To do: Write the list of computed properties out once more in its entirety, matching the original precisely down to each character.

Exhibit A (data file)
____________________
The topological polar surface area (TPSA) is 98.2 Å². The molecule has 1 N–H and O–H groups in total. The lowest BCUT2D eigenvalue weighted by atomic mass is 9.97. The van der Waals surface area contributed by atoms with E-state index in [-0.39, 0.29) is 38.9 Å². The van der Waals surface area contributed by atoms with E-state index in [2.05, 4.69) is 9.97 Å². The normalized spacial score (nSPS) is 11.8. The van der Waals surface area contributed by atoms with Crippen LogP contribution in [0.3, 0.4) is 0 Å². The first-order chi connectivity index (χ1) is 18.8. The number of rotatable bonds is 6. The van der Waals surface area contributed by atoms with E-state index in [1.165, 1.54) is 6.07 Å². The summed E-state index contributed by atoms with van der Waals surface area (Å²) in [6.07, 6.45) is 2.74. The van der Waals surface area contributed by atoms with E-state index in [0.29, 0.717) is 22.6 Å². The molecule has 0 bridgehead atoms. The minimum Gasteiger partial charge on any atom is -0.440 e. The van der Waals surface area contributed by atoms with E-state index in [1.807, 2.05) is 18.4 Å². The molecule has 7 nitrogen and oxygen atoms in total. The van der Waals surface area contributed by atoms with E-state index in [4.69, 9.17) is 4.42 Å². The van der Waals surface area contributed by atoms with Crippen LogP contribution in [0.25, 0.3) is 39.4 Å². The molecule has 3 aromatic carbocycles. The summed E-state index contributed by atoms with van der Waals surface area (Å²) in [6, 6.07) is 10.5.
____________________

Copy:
The topological polar surface area (TPSA) is 98.2 Å². The molecule has 1 N–H and O–H groups in total. The lowest BCUT2D eigenvalue weighted by atomic mass is 9.97. The van der Waals surface area contributed by atoms with E-state index in [-0.39, 0.29) is 38.9 Å². The van der Waals surface area contributed by atoms with E-state index in [2.05, 4.69) is 9.97 Å². The normalized spacial score (nSPS) is 11.8. The van der Waals surface area contributed by atoms with Crippen LogP contribution in [0.3, 0.4) is 0 Å². The first-order chi connectivity index (χ1) is 18.8. The number of rotatable bonds is 6. The van der Waals surface area contributed by atoms with E-state index in [1.165, 1.54) is 6.07 Å². The summed E-state index contributed by atoms with van der Waals surface area (Å²) in [6.07, 6.45) is 2.74. The van der Waals surface area contributed by atoms with E-state index in [0.29, 0.717) is 22.6 Å². The molecule has 0 bridgehead atoms. The minimum Gasteiger partial charge on any atom is -0.440 e. The van der Waals surface area contributed by atoms with E-state index in [1.807, 2.05) is 18.4 Å². The molecule has 7 nitrogen and oxygen atoms in total. The van der Waals surface area contributed by atoms with E-state index in [4.69, 9.17) is 4.42 Å². The van der Waals surface area contributed by atoms with Crippen LogP contribution in [0.25, 0.3) is 39.4 Å². The molecule has 3 aromatic carbocycles. The summed E-state index contributed by atoms with van der Waals surface area (Å²) in [6, 6.07) is 10.5.